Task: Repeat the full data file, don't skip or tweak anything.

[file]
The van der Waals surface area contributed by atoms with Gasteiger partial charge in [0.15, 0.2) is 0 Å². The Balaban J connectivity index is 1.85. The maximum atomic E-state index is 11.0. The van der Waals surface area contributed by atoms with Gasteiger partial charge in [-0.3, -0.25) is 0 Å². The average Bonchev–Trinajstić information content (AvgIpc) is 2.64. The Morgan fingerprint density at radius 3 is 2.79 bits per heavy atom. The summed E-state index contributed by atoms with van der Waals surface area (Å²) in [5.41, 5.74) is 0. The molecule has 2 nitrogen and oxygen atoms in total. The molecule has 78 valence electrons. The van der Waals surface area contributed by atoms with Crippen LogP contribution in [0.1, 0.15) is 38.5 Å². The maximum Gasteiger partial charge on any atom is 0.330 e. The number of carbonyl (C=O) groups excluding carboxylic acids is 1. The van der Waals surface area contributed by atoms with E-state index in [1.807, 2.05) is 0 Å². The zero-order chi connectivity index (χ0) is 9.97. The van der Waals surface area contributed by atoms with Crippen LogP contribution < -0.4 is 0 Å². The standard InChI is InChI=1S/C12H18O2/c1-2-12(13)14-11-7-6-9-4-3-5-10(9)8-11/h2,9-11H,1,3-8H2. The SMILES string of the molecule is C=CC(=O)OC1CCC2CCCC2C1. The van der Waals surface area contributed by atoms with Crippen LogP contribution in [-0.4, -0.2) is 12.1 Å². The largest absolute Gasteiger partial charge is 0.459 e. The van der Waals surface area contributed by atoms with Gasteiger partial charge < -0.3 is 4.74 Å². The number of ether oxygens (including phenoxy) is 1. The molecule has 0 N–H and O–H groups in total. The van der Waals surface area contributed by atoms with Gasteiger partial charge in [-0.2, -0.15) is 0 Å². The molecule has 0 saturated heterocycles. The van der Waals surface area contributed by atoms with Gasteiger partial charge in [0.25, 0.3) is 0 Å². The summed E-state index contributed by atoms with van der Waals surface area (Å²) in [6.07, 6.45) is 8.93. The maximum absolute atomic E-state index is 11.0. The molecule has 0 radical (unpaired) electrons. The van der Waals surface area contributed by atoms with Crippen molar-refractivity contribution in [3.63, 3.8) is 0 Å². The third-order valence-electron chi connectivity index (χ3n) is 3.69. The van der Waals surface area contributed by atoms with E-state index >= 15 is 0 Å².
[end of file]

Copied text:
The van der Waals surface area contributed by atoms with Gasteiger partial charge in [0.15, 0.2) is 0 Å². The Balaban J connectivity index is 1.85. The maximum atomic E-state index is 11.0. The van der Waals surface area contributed by atoms with Gasteiger partial charge in [-0.3, -0.25) is 0 Å². The average Bonchev–Trinajstić information content (AvgIpc) is 2.64. The Morgan fingerprint density at radius 3 is 2.79 bits per heavy atom. The summed E-state index contributed by atoms with van der Waals surface area (Å²) in [5.41, 5.74) is 0. The molecule has 2 nitrogen and oxygen atoms in total. The molecule has 78 valence electrons. The van der Waals surface area contributed by atoms with Crippen LogP contribution in [0.1, 0.15) is 38.5 Å². The maximum Gasteiger partial charge on any atom is 0.330 e. The number of carbonyl (C=O) groups excluding carboxylic acids is 1. The van der Waals surface area contributed by atoms with E-state index in [1.807, 2.05) is 0 Å². The zero-order chi connectivity index (χ0) is 9.97. The van der Waals surface area contributed by atoms with Crippen LogP contribution < -0.4 is 0 Å². The standard InChI is InChI=1S/C12H18O2/c1-2-12(13)14-11-7-6-9-4-3-5-10(9)8-11/h2,9-11H,1,3-8H2. The SMILES string of the molecule is C=CC(=O)OC1CCC2CCCC2C1. The van der Waals surface area contributed by atoms with Crippen LogP contribution in [-0.4, -0.2) is 12.1 Å². The largest absolute Gasteiger partial charge is 0.459 e. The van der Waals surface area contributed by atoms with Gasteiger partial charge < -0.3 is 4.74 Å². The number of ether oxygens (including phenoxy) is 1. The molecule has 0 N–H and O–H groups in total. The van der Waals surface area contributed by atoms with Gasteiger partial charge in [-0.2, -0.15) is 0 Å². The molecule has 0 saturated heterocycles. The van der Waals surface area contributed by atoms with Gasteiger partial charge in [0.25, 0.3) is 0 Å². The summed E-state index contributed by atoms with van der Waals surface area (Å²) in [6.07, 6.45) is 8.93. The maximum absolute atomic E-state index is 11.0. The molecule has 0 radical (unpaired) electrons. The van der Waals surface area contributed by atoms with Crippen molar-refractivity contribution in [3.63, 3.8) is 0 Å². The third-order valence-electron chi connectivity index (χ3n) is 3.69. The van der Waals surface area contributed by atoms with E-state index >= 15 is 0 Å².